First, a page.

Halftime Adjustment Finding the Seams of Your Zone Since 2011

The WORLDWIDE LEADER In Forced Beta Testing

Posted on February 16, 2011

(Screenshot of ESPN Broadcast provided by @JoshBallard13. Screenshot of SNES videogame Bill Laimbeer's Combat Basketball provided by Every Game Ever.)

ESPN mounted Big Bertha in Rupp Arena last night. Not surprisingly, Kentucky fans were a bit upset.

ESPN Production executives will probably dismiss all the complaining as Kentucky fans being stubborn towards change but there were some serious issues with that angle's ability to be watched as the primary shot. It lacked enough vertical perception to accurate represent rebounding or the proper height of a shot from the top of the 3-point circle. It wasn't a wide-enough shot to cover the entire half-court, causing the camera to be constantly moving from side-to-side and disorienting the user.

Worst of all the camera angle was absolutely worthless covering action on the half-court line and any transition offense. In other ESPN broadcasts where the overhead angle was not the primary shot the camera would switch to the traditional sideline wide shot to cover fast breaks and half-court traps. Either ESPN Producers wouldn't switch or didn't switch fast enough in the first half. (In the second half there was much more wide-sideline angle usage. I doubt seriously it had anything to do with Twitter hashtags and had more to do with the ESPN Producers realizing they were screwing up.)

If the camera's height was reduced a bit and a wider-angled lens was used, perhaps the depth-perception and cut-off halfcourt issues could be solved. The best solution is to not use that overhead angle as the primary shot. (Um, duh.) This is the year 2011: Only the very poor or the very stubborn have not bought a wide-screened television. Showing the overhead shot as a secondary overlapping screen that doesn't necessarily block the standard wide sideline shot would be the optimal solution.

But giving Big Bertha a strap-on wasn't the only television broadcasting sin ESPN committed last night: Letting Doug Gottlieb anywhere near the controls of your production truck has to be worse. Or putting microphones on the refs. Or putting Jay Bilas and Bill Raftery on opposite ends of the court and force them to have protracted conversations with each other as though they were on a Skype conference call.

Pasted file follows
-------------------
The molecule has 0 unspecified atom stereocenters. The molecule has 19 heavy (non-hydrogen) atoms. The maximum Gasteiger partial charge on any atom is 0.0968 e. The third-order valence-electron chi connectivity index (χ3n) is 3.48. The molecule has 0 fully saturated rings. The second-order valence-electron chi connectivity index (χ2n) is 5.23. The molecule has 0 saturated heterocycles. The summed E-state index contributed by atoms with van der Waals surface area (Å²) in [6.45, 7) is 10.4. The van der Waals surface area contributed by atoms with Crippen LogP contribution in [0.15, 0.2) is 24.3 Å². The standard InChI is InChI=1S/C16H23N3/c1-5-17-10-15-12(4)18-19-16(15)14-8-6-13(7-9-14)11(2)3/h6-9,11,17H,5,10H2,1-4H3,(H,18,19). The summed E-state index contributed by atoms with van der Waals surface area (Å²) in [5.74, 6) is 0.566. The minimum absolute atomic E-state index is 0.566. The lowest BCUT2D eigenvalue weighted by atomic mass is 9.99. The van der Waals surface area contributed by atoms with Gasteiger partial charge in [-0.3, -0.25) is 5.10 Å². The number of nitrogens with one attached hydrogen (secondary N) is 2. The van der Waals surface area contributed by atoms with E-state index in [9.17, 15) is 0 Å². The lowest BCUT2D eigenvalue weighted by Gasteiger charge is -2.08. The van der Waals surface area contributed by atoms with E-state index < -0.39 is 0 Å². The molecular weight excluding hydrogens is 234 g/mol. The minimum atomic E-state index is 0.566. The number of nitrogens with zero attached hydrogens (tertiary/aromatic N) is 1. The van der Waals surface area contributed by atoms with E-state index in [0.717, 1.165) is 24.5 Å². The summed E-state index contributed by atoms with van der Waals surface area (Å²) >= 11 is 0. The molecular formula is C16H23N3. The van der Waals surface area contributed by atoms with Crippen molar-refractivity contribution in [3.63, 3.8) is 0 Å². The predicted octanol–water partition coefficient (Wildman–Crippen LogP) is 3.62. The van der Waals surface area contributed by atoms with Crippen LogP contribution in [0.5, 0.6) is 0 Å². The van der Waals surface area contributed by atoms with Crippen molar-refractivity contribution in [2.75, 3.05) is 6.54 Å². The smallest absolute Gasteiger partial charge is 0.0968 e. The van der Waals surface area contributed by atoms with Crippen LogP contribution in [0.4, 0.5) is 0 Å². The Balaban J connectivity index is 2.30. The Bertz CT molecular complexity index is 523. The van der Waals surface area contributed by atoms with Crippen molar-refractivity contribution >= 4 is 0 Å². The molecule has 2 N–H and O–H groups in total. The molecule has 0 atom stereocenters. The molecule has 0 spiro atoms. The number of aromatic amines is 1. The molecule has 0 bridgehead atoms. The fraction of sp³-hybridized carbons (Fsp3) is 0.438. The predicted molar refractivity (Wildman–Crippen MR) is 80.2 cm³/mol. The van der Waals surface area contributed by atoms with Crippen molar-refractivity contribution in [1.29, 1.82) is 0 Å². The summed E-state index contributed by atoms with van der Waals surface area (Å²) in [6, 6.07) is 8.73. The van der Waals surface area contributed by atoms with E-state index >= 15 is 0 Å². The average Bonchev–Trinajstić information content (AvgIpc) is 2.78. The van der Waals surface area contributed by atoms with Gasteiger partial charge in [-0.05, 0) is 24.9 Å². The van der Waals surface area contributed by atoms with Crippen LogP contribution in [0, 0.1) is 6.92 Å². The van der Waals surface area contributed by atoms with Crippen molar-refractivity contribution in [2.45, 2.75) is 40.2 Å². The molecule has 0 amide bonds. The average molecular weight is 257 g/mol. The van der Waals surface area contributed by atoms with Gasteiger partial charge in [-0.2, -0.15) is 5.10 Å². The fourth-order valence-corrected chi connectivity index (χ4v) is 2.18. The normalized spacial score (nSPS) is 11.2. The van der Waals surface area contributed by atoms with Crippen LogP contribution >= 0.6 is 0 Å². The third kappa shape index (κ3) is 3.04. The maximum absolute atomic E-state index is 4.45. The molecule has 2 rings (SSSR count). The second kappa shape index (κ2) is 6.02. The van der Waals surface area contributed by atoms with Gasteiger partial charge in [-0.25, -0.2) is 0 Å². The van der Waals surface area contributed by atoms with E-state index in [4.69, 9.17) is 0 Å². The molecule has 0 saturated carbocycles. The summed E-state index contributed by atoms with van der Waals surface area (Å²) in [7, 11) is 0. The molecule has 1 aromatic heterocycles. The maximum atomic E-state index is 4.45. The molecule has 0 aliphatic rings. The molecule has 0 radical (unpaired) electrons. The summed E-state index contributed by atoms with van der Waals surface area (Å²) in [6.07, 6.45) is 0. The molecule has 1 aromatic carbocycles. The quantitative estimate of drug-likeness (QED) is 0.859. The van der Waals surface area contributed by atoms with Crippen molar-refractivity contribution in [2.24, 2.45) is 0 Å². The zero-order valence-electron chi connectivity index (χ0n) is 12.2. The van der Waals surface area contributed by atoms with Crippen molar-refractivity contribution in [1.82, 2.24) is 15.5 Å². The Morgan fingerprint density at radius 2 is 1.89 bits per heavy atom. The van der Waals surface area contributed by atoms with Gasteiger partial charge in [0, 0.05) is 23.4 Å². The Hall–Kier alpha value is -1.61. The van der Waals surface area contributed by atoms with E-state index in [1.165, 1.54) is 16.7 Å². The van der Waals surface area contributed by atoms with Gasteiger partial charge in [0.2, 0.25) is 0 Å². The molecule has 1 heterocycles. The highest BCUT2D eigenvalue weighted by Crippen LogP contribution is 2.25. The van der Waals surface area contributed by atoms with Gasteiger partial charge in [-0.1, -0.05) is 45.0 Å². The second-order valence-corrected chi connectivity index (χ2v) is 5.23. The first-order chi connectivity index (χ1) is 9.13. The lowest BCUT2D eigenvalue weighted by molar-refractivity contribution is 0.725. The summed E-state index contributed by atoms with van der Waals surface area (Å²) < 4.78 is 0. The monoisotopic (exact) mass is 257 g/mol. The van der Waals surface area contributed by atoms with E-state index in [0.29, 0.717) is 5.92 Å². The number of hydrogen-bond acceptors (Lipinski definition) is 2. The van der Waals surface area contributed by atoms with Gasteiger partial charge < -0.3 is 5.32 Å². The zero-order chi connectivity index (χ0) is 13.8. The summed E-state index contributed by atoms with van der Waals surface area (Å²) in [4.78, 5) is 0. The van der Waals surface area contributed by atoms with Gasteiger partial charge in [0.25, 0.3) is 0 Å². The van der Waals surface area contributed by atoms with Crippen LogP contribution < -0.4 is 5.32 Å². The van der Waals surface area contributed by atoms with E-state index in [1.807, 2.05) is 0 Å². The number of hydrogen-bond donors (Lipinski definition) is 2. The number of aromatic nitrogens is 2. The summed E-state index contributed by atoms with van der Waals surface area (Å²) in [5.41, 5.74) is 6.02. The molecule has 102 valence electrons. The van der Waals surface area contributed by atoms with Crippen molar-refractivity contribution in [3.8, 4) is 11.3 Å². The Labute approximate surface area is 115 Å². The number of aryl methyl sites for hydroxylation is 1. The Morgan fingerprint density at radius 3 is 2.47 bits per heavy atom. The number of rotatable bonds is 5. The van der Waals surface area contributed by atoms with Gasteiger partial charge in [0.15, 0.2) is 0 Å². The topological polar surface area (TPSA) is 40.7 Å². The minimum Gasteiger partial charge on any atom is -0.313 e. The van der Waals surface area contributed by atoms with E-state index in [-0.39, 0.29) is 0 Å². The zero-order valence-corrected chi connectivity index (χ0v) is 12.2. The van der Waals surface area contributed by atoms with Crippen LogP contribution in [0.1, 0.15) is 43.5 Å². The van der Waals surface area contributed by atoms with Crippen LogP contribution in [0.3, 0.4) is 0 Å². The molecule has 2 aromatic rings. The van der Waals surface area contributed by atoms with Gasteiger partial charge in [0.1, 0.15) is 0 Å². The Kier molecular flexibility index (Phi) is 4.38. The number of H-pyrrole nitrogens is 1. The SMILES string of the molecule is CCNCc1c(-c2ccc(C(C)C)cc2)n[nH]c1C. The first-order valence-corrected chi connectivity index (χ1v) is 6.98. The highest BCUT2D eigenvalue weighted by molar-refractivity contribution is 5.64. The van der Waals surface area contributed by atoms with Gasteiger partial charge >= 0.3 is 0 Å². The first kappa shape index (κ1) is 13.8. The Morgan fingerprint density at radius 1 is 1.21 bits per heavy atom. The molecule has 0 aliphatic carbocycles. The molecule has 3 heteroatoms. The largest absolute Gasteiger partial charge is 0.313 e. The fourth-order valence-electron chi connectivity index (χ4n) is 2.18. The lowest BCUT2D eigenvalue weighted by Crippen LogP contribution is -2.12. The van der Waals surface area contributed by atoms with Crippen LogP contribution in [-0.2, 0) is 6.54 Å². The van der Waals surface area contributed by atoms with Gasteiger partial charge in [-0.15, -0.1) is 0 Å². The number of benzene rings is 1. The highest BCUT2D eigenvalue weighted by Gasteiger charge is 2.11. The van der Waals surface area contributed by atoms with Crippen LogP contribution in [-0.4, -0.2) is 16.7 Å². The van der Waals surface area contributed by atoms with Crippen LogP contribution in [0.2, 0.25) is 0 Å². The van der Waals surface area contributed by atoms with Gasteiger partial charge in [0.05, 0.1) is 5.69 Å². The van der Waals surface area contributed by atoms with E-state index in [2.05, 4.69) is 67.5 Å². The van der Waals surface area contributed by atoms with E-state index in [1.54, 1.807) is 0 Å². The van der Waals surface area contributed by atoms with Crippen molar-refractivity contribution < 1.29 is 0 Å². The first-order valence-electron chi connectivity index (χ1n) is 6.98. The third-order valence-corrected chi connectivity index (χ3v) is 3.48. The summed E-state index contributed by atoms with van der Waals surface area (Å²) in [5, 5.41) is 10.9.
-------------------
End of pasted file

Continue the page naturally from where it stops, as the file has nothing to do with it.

One would think that if ESPN had tested some of these innovations, they would know the limitations that the overhead camera would have in different basketball arenas like Rupp. We have no idea if these production experiments were tested at all, given that ESPN didn't even bother announcing in a press release that this week's basketball coverage would include experiments. ESPN typically has no problems promoting themselves.

Basketball fans suffered through these unannounced experiments in sports production because fans had no choice. The Kentucky/Mississippi State game slopfest was exclusively broadcast on ESPN and ESPN3. For that game and other games these past two days, millions of people were told to either accept the live production experiments or listen to the game on radio or just don't watch. For those of us who watched and griped afterwards, ESPN gets essentially free testing for production techniques that may or may not be used in the future.

ESPN just did a beta test that was forced upon us. And Big Bertha. Poor Bertha.

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Comments (3) Trackbacks (0)
  1. looooooooool that any of your readers don’t know what a beta test is

  2. I thought that was a DS game. lol

    I’m slightly disappointed.

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